It’s known as ‘the race that stops the nation’. In Victoria where the Melbourne Cup is held, it’s an official public holiday and across the nation, this is the one race where even those who wouldn’t know which way up to hold a form guide, will place a bet.
While it’s not a public holiday in NSW, that doesn’t mean the race is ignored. Almost all businesses include some sort of a Melbourne Cup event, even if it’s just wheeling in a TV to watch the 3pm race.
At Drew’s office there’s an annual Melbourne Cup Lunch that’s cooked exclusively (because he doesn’t allow help), by one of the directors, and there’s TVs and sweepstakes. And this year I wasn’t left off the invite list.
The room had been reconfigured and decorated by the receptionist and the cook was in the tiny kitchen getting ready to prepare a sit-down lunch for 18. Very definitely the office has a kitchen that creates massive challenges for anyone trying to cook for that many people.
The lunch was a little like a trip around the world with a lot of cuisines represented. After a glass of champagne we sat down to falafels with French onion dip. A Lebanese starter with a touch of France.
Then we had pork dumplings with a lovely dipping sauce. This was a touch of China.
Next there was a seafood salad that looked very pretty on the plate and was certainly very popular with not a scrap leftover. I’d call this an American salad.
Then we had a multi-coloured quinoa salad with chorizo, gherkins and haloumi. I’d call this an Italian dish with a touch of Greece.
The next course was a stir-fry dish of chicken thigh fillets with potatoes, cauliflower, shallots and chillies with pearl couscous. I’d call this a touch of Thailand.
The highlight of the meal was very definitely the extremely tender and very juicy lamb cutlets that had been pan-fried for three minutes on each side and sprinkled with a very fine dusting of salt and pepper. This was a blend of Aussie and Chinese cuisines. I think everyone agreed that the lamb cutlets were the highlight of the meal.
The cook was off-duty for dessert. One of the partner’s wives brought in a lemon meringue pie she’d made. I’d call this a touch of New Zealand if the Americans don’t mind.
And one of the staff brought in a ricotta cheesecake that had been flown in from Italy that morning. It’s called a Torta Ricotta e Pere and has a ground hazelnut base, a layer of diced pears, then a ricotta and cream filling. It was a sensational cheesecake that was very light in texture and sugar.
And while the lunch was sensational and enormous credit to the cook who produced all these dishes in a space no bigger than a closet, the actual highlight of the day was very definitely the race. And I wouldn’t normally say that because I’m not a regular down at the track but this race was very different.
While in the past few years the race has been over-run with foreign horses, this year a Kiwi-born horse named Prince of Penzance entered the race with an unknown female jockey, Michelle Payne. The race had never before been won by a female jockey. The strapper for ‘Prince of Penzance’ was Michelle’s brother, Stevie, who has down syndrome.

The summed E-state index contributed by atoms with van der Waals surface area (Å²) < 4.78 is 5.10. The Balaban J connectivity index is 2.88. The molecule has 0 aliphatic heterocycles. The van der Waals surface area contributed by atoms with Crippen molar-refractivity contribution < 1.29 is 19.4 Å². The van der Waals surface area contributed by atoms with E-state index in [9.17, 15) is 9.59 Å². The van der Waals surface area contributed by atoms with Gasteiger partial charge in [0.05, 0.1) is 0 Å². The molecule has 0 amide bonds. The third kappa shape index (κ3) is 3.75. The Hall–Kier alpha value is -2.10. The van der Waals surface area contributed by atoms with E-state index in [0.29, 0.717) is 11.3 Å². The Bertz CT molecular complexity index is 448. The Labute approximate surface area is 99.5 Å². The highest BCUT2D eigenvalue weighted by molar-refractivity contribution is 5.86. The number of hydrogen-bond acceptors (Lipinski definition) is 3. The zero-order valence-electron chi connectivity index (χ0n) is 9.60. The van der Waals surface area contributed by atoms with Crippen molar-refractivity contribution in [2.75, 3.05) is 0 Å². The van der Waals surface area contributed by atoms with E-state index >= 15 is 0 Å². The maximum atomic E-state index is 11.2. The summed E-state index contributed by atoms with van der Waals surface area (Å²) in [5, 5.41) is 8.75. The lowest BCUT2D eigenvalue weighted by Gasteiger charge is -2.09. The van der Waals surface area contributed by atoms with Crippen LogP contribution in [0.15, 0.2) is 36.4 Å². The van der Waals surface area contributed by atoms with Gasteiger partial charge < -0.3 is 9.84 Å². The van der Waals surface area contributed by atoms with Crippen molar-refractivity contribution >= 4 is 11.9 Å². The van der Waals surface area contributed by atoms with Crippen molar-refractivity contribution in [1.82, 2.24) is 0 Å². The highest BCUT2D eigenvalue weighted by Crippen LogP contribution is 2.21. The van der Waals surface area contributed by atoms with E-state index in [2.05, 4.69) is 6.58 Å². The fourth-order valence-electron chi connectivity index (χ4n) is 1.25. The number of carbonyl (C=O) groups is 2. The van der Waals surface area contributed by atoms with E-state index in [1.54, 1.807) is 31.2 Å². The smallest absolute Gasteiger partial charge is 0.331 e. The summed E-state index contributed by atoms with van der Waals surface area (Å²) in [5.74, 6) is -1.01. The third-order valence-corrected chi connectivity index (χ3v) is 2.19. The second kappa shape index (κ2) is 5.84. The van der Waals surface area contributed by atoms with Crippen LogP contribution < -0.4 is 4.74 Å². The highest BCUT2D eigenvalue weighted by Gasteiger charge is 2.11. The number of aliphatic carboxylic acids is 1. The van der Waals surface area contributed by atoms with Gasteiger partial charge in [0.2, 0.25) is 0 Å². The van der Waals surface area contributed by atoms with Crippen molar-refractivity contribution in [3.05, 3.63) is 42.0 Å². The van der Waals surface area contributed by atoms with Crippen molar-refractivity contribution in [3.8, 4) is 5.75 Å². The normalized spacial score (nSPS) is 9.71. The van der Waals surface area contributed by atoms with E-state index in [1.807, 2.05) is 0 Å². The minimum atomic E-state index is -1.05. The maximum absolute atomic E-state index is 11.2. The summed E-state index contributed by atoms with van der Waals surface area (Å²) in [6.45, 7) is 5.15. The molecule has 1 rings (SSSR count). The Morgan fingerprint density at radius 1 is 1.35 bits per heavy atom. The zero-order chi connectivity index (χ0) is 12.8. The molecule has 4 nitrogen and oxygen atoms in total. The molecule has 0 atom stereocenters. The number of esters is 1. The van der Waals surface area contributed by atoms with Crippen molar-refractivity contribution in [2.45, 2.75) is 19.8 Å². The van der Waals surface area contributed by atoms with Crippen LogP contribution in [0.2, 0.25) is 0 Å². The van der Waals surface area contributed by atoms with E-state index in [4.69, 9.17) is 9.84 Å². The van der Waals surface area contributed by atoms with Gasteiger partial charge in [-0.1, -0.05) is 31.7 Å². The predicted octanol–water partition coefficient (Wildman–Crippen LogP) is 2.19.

The night before the race Michelle dreamt she won the Melbourne Cup. On the morning of the race, Stevie had to draw out the gate number for his sister’s horse. He drew Gate Number One and he and his sister grew in confidence. But not the public. The odds of ‘Prince of Penzance’ winning the Melbourne Cup were a hundred to one.
With 300mtrs to go, Michelle said Prince just took off and he blazed ahead of the pack and took out the Melbourne Cup. A New Zealand born horse that was trained in an unknown town near Ballarat in Victoria, with owners who trusted a female jockey, on a horse that didn’t even come close to being in the Top 10 of horses with a chance of winning, took out the Melbourne Cup with odds of a hundred to one.
And then all eyes were on the jockey. Everyone wanted to know who she was. Michelle is the 10th child born to Paddy Payne and his wife. When Michelle was six months old her mother was killed in a car accident leaving Paddy to raise the 10 children on his own. Her father was a horse trainer and while he instilled in the children a good work ethic, he didn’t actually want any of them to become jockeys. But four of them did and in 2007 Paddy’s daughter, Brigid, died from the result of a fall from a horse. In 2013 Michelle suffered a fall where she had a fractured skull and bruising on the brain and wondered if she should give up the sport. She decided to stay in the sport for a further two years and I bet she’s glad she did.
Just days after the event, Michelle is the new darling of female sports stars in Australia. There is so much to love about this story; from her humble beginnings, growing up without a mother, becoming a jockey in a sport dominated by men, suffering an accident that nearly ended her career, the loss of her sister, fighting for the chance to ride in the Melbourne Cup when no female had ever won before, winning the race on a horse with odds 100/1 and then in her media interviews giving credit to her down syndrome brother. It’s a story that reads like a movie script and I’m quite sure we’re going to see and hear a lot more of Michelle Payne in the years ahead.
And did I bet? Well I bought three tickets in the staff sweepstake and one of them came in third. In total I gambled $6.00 and won back $8.00.
All in all, not a bad Tuesday.